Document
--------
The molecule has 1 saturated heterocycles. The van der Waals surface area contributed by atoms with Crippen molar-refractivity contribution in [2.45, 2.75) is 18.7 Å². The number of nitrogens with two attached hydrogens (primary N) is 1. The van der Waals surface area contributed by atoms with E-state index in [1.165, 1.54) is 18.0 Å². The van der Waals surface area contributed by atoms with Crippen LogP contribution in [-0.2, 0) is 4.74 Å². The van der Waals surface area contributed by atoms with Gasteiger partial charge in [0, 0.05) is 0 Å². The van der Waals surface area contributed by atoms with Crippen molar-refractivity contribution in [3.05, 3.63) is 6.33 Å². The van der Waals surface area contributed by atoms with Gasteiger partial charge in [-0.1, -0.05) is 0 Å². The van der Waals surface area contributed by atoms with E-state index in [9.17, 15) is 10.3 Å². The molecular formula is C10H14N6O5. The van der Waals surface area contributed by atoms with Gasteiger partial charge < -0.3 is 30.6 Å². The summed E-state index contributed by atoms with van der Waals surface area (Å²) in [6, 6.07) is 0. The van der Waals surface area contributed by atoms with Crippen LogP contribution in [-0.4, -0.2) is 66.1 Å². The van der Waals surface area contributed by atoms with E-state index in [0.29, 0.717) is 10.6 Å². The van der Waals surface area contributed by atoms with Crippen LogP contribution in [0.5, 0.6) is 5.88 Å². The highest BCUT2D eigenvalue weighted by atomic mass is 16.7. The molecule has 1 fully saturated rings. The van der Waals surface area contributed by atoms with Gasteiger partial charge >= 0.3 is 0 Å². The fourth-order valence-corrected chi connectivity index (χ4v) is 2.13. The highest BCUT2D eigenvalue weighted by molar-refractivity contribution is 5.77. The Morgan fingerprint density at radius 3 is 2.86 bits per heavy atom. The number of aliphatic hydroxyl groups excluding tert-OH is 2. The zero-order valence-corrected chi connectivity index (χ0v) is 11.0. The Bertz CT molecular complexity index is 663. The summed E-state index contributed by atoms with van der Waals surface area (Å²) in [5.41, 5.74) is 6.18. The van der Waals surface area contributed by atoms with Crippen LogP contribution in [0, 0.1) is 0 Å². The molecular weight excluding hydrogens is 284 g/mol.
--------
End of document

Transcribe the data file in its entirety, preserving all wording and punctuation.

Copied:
The molecule has 1 saturated heterocycles. The van der Waals surface area contributed by atoms with Crippen molar-refractivity contribution in [2.45, 2.75) is 18.7 Å². The number of nitrogens with two attached hydrogens (primary N) is 1. The van der Waals surface area contributed by atoms with E-state index in [1.165, 1.54) is 18.0 Å². The van der Waals surface area contributed by atoms with Crippen LogP contribution in [-0.2, 0) is 4.74 Å². The van der Waals surface area contributed by atoms with Gasteiger partial charge in [0, 0.05) is 0 Å². The van der Waals surface area contributed by atoms with Crippen molar-refractivity contribution in [3.05, 3.63) is 6.33 Å². The van der Waals surface area contributed by atoms with Gasteiger partial charge in [-0.1, -0.05) is 0 Å². The van der Waals surface area contributed by atoms with E-state index in [9.17, 15) is 10.3 Å². The molecular formula is C10H14N6O5. The van der Waals surface area contributed by atoms with Gasteiger partial charge < -0.3 is 30.6 Å². The summed E-state index contributed by atoms with van der Waals surface area (Å²) in [6, 6.07) is 0. The van der Waals surface area contributed by atoms with Crippen LogP contribution in [-0.4, -0.2) is 66.1 Å². The van der Waals surface area contributed by atoms with E-state index in [0.29, 0.717) is 10.6 Å². The van der Waals surface area contributed by atoms with Crippen LogP contribution in [0.5, 0.6) is 5.88 Å². The highest BCUT2D eigenvalue weighted by atomic mass is 16.7. The molecule has 1 fully saturated rings. The van der Waals surface area contributed by atoms with Gasteiger partial charge >= 0.3 is 0 Å². The fourth-order valence-corrected chi connectivity index (χ4v) is 2.13. The highest BCUT2D eigenvalue weighted by molar-refractivity contribution is 5.77. The Morgan fingerprint density at radius 3 is 2.86 bits per heavy atom. The number of aliphatic hydroxyl groups excluding tert-OH is 2. The zero-order valence-corrected chi connectivity index (χ0v) is 11.0. The Bertz CT molecular complexity index is 663. The summed E-state index contributed by atoms with van der Waals surface area (Å²) in [5.41, 5.74) is 6.18. The van der Waals surface area contributed by atoms with Crippen LogP contribution in [0, 0.1) is 0 Å². The molecular weight excluding hydrogens is 284 g/mol.